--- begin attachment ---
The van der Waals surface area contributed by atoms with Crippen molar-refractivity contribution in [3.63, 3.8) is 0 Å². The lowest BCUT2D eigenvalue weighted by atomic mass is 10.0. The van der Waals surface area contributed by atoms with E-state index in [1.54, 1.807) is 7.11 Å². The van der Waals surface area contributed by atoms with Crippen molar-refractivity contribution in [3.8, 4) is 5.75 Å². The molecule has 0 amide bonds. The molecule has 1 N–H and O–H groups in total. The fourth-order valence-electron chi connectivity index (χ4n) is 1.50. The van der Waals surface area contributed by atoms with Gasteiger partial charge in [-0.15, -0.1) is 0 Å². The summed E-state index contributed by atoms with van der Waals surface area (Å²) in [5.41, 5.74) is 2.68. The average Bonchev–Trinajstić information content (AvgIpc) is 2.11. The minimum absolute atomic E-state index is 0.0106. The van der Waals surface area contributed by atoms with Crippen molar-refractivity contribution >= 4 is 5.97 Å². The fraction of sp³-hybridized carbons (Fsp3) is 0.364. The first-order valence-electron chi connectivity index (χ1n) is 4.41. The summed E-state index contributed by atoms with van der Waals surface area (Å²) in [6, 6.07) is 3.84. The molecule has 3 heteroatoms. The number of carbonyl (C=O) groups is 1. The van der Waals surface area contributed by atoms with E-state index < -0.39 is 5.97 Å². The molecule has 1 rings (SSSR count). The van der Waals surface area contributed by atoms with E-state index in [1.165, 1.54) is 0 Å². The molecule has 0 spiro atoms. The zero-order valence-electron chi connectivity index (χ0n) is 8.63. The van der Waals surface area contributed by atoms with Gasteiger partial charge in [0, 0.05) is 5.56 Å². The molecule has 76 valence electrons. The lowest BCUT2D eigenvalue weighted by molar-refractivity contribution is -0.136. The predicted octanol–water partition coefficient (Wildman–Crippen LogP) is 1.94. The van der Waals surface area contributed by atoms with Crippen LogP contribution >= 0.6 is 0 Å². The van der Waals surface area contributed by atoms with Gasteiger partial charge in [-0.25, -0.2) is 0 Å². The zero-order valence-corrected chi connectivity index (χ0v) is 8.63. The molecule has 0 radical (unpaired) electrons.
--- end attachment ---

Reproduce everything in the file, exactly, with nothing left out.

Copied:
The van der Waals surface area contributed by atoms with Crippen molar-refractivity contribution in [3.63, 3.8) is 0 Å². The lowest BCUT2D eigenvalue weighted by atomic mass is 10.0. The van der Waals surface area contributed by atoms with E-state index in [1.54, 1.807) is 7.11 Å². The van der Waals surface area contributed by atoms with Crippen molar-refractivity contribution in [3.8, 4) is 5.75 Å². The molecule has 0 amide bonds. The molecule has 1 N–H and O–H groups in total. The fourth-order valence-electron chi connectivity index (χ4n) is 1.50. The van der Waals surface area contributed by atoms with Gasteiger partial charge in [-0.15, -0.1) is 0 Å². The summed E-state index contributed by atoms with van der Waals surface area (Å²) in [5.41, 5.74) is 2.68. The average Bonchev–Trinajstić information content (AvgIpc) is 2.11. The minimum absolute atomic E-state index is 0.0106. The van der Waals surface area contributed by atoms with Crippen molar-refractivity contribution >= 4 is 5.97 Å². The fraction of sp³-hybridized carbons (Fsp3) is 0.364. The first-order valence-electron chi connectivity index (χ1n) is 4.41. The summed E-state index contributed by atoms with van der Waals surface area (Å²) in [6, 6.07) is 3.84. The molecule has 3 heteroatoms. The number of carbonyl (C=O) groups is 1. The van der Waals surface area contributed by atoms with E-state index < -0.39 is 5.97 Å². The molecule has 1 rings (SSSR count). The van der Waals surface area contributed by atoms with E-state index in [1.165, 1.54) is 0 Å². The molecule has 0 spiro atoms. The zero-order valence-electron chi connectivity index (χ0n) is 8.63. The van der Waals surface area contributed by atoms with Gasteiger partial charge in [0, 0.05) is 5.56 Å². The molecule has 76 valence electrons. The lowest BCUT2D eigenvalue weighted by molar-refractivity contribution is -0.136. The predicted octanol–water partition coefficient (Wildman–Crippen LogP) is 1.94. The van der Waals surface area contributed by atoms with Crippen LogP contribution >= 0.6 is 0 Å². The van der Waals surface area contributed by atoms with Gasteiger partial charge in [-0.25, -0.2) is 0 Å². The zero-order valence-corrected chi connectivity index (χ0v) is 8.63. The molecule has 0 radical (unpaired) electrons.